Remarks at an Independence Day Celebration in Morgantown, West Virginia
The President. Thank you all. Happy Fourth of July. Thanks for coming. I am honored to celebrate Independence Day in Morgantown, West Virginia. I appreciate you all being here. The history of this land dates back to the earliest days of our Republic. Turns out George Washington used to drop by this part of the State. And I appreciate a warm welcome for another George W.
Coming to West Virginia is becoming a Fourth of July tradition for me. And every time I come here, I appreciate the beauty of West Virginia, and I appreciate being with decent, hard-working, patriotic Americans who call the Mountain State home.
Today we gather to celebrate the 229th anniversary of America's independence. Across our great land, families will gather to fly the flag, to watch the fireworks, and count our blessings as Americans. We are grateful for the bounty and opportunity of our land. We are grateful for our liberty, and we are grateful for the men and women in uniform who keep our country safe. [Applause] Thank you all.
I bring greetings from First Lady Laura Bush. She said, "You go over to West Virginia and tell them how much we love them."
Audience member. We love her!
The President. I love her too. [Laughter] appreciate Congresswoman Shelley Moore Capito. I appreciate her service. I appreciate her love for the great State of West Virginia. Thank you, Shelley Moore. I want to thank the mayor of Morgantown, West Virginia, Ron Justice, for serving the people. Mr. Mayor, thanks for coming out today. I want to thank all the local and State officials who are here. I want to thank David Hardesty, the president of West Virginia University. I appreciate you. I appreciate being on this fine campus, and I appreciate the good work that the folks do here to educate the people of West Virginia.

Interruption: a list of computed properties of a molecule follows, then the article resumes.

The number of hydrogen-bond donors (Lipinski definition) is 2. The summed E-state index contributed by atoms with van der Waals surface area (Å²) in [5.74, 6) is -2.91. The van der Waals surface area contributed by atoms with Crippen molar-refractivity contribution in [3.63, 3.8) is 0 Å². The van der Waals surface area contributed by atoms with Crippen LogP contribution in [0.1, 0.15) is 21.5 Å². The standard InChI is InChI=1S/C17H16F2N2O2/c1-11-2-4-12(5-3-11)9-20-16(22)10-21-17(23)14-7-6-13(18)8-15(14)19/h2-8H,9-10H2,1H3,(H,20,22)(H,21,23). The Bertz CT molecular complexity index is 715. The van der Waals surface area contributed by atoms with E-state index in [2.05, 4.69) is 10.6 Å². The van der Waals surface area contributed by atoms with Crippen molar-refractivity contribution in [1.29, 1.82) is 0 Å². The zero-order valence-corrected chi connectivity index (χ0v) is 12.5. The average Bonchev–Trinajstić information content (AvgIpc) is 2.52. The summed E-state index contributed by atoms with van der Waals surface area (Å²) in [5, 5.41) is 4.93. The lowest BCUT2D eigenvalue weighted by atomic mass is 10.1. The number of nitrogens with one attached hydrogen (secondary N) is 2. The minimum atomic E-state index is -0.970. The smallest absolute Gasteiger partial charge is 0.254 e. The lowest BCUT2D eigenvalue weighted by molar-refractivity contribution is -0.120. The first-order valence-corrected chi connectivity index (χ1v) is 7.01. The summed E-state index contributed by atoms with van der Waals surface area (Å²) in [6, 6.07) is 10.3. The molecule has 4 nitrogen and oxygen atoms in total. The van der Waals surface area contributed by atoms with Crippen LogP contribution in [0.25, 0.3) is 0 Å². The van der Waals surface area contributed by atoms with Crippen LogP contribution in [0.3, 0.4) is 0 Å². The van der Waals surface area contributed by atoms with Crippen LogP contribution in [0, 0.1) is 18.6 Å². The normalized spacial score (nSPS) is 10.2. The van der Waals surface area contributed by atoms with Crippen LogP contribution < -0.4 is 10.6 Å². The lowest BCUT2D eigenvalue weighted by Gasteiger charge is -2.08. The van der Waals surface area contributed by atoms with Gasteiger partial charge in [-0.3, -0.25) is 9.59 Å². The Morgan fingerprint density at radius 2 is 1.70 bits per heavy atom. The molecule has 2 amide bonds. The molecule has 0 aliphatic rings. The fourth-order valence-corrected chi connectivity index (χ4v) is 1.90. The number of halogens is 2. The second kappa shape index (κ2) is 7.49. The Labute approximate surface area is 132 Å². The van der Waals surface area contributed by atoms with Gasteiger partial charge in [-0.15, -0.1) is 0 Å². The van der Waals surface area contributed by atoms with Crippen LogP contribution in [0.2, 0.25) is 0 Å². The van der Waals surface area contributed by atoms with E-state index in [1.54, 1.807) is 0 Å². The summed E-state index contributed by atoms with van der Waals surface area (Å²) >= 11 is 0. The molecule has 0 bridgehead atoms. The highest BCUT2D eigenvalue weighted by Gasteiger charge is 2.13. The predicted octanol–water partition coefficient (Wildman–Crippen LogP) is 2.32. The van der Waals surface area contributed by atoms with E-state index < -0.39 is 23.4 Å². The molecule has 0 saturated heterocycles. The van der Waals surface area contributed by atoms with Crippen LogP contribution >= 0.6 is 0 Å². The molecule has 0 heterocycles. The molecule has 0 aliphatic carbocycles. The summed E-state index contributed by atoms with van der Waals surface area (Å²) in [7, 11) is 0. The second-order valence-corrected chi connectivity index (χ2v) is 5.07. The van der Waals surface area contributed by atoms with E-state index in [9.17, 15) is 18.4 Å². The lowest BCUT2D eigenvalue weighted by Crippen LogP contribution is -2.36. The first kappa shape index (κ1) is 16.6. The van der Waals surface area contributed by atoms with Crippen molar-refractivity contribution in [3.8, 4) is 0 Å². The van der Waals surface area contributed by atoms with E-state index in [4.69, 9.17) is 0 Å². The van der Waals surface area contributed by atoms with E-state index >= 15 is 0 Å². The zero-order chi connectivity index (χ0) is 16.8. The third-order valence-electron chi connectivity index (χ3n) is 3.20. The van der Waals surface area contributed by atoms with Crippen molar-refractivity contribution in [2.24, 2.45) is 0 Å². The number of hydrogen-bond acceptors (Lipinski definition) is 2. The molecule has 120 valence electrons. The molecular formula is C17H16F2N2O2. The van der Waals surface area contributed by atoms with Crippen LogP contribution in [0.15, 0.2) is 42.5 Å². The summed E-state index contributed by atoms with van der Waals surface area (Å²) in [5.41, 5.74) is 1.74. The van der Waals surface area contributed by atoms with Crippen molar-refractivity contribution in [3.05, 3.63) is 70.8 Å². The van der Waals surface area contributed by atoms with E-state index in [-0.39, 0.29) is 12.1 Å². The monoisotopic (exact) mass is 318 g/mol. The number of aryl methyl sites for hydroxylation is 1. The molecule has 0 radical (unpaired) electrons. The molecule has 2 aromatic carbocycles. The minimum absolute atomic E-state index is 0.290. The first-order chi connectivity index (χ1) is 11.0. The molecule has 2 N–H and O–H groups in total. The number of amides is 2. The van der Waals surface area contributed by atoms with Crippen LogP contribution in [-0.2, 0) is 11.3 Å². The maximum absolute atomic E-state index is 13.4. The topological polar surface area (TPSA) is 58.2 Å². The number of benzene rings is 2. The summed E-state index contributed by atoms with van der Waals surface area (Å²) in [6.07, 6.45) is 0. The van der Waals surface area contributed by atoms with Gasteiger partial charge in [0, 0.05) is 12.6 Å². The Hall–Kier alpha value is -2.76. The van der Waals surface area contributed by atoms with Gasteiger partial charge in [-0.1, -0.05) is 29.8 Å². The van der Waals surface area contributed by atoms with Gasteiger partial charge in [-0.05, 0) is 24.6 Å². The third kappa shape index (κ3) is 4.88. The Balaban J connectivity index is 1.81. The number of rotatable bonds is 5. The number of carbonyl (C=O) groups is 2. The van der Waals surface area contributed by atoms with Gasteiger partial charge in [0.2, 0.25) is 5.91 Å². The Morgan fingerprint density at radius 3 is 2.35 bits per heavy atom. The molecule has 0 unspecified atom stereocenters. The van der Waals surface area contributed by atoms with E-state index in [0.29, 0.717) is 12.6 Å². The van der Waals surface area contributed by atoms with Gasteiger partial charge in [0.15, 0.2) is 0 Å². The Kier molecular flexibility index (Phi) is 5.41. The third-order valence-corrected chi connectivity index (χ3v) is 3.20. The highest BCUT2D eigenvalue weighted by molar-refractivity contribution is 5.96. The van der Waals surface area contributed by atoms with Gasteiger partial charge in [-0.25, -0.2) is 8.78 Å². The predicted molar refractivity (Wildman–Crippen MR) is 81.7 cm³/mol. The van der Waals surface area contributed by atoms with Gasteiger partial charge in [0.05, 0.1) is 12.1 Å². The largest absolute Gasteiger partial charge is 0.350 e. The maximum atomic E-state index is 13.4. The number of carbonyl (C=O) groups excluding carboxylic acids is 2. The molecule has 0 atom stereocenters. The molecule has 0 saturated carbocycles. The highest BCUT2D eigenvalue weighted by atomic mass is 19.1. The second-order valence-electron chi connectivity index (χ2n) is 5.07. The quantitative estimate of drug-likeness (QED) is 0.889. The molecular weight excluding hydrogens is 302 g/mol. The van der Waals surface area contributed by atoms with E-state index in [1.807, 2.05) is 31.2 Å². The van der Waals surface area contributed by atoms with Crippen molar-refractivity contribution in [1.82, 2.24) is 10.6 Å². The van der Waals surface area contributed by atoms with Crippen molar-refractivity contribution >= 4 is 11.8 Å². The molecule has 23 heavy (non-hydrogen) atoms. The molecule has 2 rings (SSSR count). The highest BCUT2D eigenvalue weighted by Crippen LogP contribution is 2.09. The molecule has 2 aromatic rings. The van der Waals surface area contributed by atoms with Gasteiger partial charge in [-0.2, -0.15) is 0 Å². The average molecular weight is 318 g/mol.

The history we celebrate today is a testament to the power of freedom to lift up a whole nation. On Independence Day, we remember the ideals of liberty that led men from 13 Colonies to gather in Philadelphia and pen a declaration of self-truths. And we remember the band of patriots who risked their lives to bring freedom to a new continent.
On July 4, 1776, more than 5 years of the Revolutionary War still lay ahead. From the Battle of New York to the winter at Valley Forge to the victory at Yorktown, our forefathers faced terrible losses and hardships. Yet, they kept their resolve. They kept their faith in a future of liberty, and with their hard-won victory, we guaranteed a home for the Declaration's proposition that all are created equal.
Through the centuries, the Declaration of Independence has remained a revolutionary document. As President Kennedy said on the Fourth of July, 1962, "The Declaration unleashed not merely a revolution against the British but a revolution in human affairs."
The revolutionary truths of the Declaration are still at the heart of America: We believe in the dignity and rights of every person. We believe in freedom and equal justice, the rule of law, and a Government of the people, by the people, and for the people. Through the centuries, this creed of freedom and equality has lifted the fortunes of all Americans. And we know that this great ideal of human freedom is entrusted to us in a special way and that the ideal of liberty is worth defending.
Defending the ideals of our founding has required the service and sacrifice of every generation, and the men and women of our Armed Forces have always answered our Nation's call. With their courage, they have crossed oceans, defeated murderous ideologies, and liberated the oppressed. And today on this Fourth of July, our grateful Nation thanks our 25 million veterans for their service to our country.
At this hour, our men and women in uniform are defending America against the threats of the 21st century. The war we are fighting came to our shores on September the 11th, 2001. After that day, I made a pledge to the American people: We will not wait to be attacked again. We will bring our enemies to justice or bring justice to our enemies.